Monday, March 25, 2013

Back in the Saddle

I’ve just returned from a week’s vacation. I did not write nor did I try to write nor did I think about writing. I did get on a horse, I did complete a 6 mile hike in the red rocks of northern Arizona, I did drink a bit o’ wine.

Yesterday morning I was home again and busy with newspaper and coffee and delighted to see a NY Times magazine article by Sarah Lyall about the wonderful novelist Kate Atkinson. If you’ve not read it, please do so.

Here’s a quote from Atkinson that sent me free-falling out of vacation mode and back into the writing life:
“It’s the nearest we’ll ever get to playing God, to suddenly produce these fully formed creatures. It is a bit odd. Other aspects you work out more—you rework sentences, you rework imagery. But not characters. They’re not deciding their own fates, clearly, but once you have them, that unconscious process is at work.” 

I was at first at odds with Atkinson’s claim about not reworking characters, probably because I do rework characters—I have a lot of exercises I do with them—and any student who has worked with me has likely been ordered to do the same. But as I considered it more I thought, yeah—I’m not changing them so much as finding out more about the character who has sprung to life, sometimes unbidden.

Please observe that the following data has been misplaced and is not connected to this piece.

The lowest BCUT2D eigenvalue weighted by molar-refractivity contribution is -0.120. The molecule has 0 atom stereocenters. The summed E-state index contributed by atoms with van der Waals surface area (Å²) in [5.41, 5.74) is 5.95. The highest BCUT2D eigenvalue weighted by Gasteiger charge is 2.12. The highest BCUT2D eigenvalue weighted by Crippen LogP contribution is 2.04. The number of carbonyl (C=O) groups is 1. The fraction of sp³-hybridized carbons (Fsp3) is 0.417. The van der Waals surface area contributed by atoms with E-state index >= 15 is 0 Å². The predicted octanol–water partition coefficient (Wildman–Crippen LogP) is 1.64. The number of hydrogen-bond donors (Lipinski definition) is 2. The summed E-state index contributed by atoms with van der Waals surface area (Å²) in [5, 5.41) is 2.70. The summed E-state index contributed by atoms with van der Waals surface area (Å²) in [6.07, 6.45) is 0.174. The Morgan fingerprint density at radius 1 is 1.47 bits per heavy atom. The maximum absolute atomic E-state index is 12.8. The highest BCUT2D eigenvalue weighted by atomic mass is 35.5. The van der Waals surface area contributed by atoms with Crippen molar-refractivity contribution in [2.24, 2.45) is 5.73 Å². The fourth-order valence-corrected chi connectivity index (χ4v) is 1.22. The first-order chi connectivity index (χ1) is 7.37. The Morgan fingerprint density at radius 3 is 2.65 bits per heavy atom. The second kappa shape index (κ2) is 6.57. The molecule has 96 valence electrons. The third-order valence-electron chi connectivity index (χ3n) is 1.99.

Then, according to Lyall, Atkinson “talked about her characters as a means to an end, as if they were pawns in a board game.” 

“Pawns in a board game” is not only a cliché, but one that suggests an emotional detachment I never feel when reading her novels; still, it’s a useful image for a writer, I think. We do manipulate. We  move things around. We play God.


  1. She does kind of make it sound like she has no emotional investment in them, doesn't she? I like the Brodie novels better, but maybe that's because the structure/plots are more straightforward.

  2. She does, and I thought that was strange because I remember some emotional power in those early novels, and I can't imagine conjuring that if you're detached from the story you're writing.